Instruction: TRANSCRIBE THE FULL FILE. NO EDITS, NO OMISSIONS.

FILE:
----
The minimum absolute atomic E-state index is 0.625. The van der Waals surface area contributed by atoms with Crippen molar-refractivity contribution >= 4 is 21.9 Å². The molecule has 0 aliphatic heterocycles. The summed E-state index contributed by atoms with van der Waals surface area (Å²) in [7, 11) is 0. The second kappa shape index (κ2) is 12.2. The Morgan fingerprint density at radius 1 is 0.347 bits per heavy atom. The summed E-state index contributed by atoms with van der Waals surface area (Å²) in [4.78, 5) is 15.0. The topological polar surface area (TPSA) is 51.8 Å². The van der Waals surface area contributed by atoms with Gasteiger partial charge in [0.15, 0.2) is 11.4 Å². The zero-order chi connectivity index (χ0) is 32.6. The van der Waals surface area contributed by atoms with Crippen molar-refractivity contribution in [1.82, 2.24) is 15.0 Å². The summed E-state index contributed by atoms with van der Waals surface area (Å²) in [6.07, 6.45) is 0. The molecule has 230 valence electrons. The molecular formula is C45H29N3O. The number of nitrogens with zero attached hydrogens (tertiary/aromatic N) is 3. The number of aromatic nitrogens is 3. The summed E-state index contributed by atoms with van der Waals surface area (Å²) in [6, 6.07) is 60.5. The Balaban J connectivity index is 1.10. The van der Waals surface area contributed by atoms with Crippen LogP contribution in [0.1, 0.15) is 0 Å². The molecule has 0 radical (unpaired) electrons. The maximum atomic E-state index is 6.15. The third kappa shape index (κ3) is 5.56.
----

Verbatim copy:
The minimum absolute atomic E-state index is 0.625. The van der Waals surface area contributed by atoms with Crippen molar-refractivity contribution >= 4 is 21.9 Å². The molecule has 0 aliphatic heterocycles. The summed E-state index contributed by atoms with van der Waals surface area (Å²) in [7, 11) is 0. The second kappa shape index (κ2) is 12.2. The Morgan fingerprint density at radius 1 is 0.347 bits per heavy atom. The summed E-state index contributed by atoms with van der Waals surface area (Å²) in [4.78, 5) is 15.0. The topological polar surface area (TPSA) is 51.8 Å². The van der Waals surface area contributed by atoms with Gasteiger partial charge in [0.15, 0.2) is 11.4 Å². The zero-order chi connectivity index (χ0) is 32.6. The van der Waals surface area contributed by atoms with Crippen molar-refractivity contribution in [1.82, 2.24) is 15.0 Å². The summed E-state index contributed by atoms with van der Waals surface area (Å²) in [6.07, 6.45) is 0. The molecule has 230 valence electrons. The molecular formula is C45H29N3O. The number of nitrogens with zero attached hydrogens (tertiary/aromatic N) is 3. The number of aromatic nitrogens is 3. The summed E-state index contributed by atoms with van der Waals surface area (Å²) in [6, 6.07) is 60.5. The Balaban J connectivity index is 1.10. The van der Waals surface area contributed by atoms with Crippen LogP contribution in [0.1, 0.15) is 0 Å². The molecule has 0 radical (unpaired) electrons. The maximum atomic E-state index is 6.15. The third kappa shape index (κ3) is 5.56.